Accompanied by espresso and a beautiful view over Torneträsk with snow-capped mountains on the horizon we started our day with planning where to go. After asking people working at the station, and digging into some papers on the lake we decided to try and sample around the Abiskojåkka delta.
The Abiskojåkka (jåkka is river in Sami-language) drains a catchment of about 560 km2 with an average elevation of 950 meter above sea level. Particularly during rain storm events it carries tremendous amounts of terrestrial material that it deposits into the bottom of Lake Torneträsk as sediments.
After a solid lunch of eggs and bacon (we learned in Siberia to eat heavy…) we met with Thomas Westin (from ANS, see picture below) at the boat launch, got geared up into floatation suits and took off.
The weather was good (although slightly chilly) and the lake relatively calm. Our plan was to sample along a transect from close to the delta (lots of land-derived material) to further out (less land-derived material). With a warming climate it is likely that Lake Torneträsk will receive more land-derived, terrestrial, material in the future so we are interested in seeing how the lake reacts to inputs from land. Back home we will for example look at microbes that can process organic matter from land. We heard that this part of the lake has lots of sandy and pebbly bottoms, but we were lucky to find quite a lot of fine mud. Our small Van Veen grab sampler worked wonderfully.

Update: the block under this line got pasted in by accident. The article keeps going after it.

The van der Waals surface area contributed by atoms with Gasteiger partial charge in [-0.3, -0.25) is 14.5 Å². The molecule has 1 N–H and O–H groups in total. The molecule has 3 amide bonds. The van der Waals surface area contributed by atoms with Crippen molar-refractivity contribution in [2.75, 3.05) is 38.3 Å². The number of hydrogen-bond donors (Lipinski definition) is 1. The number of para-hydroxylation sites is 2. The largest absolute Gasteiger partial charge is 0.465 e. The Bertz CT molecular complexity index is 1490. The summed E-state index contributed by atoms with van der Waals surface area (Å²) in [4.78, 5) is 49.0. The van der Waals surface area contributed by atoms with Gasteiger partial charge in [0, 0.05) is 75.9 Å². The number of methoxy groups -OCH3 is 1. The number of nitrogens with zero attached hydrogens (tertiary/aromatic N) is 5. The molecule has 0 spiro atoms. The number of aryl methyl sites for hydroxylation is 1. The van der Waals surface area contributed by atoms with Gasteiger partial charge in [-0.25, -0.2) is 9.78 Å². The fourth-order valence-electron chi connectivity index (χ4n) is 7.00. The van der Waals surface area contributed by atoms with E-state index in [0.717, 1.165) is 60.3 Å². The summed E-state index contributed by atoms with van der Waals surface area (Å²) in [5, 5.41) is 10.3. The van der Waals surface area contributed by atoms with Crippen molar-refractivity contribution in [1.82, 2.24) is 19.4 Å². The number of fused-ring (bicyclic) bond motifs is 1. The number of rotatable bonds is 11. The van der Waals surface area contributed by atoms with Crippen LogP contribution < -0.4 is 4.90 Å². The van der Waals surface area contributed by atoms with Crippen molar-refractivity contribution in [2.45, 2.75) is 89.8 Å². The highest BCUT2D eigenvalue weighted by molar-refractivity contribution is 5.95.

And as a bonus we even spotted a floating dead lemming!
In perfect timing, we made it back to shore just as the snow started to fall. After this successful first day out, we hope to continue the mud collections tomorrow all being well.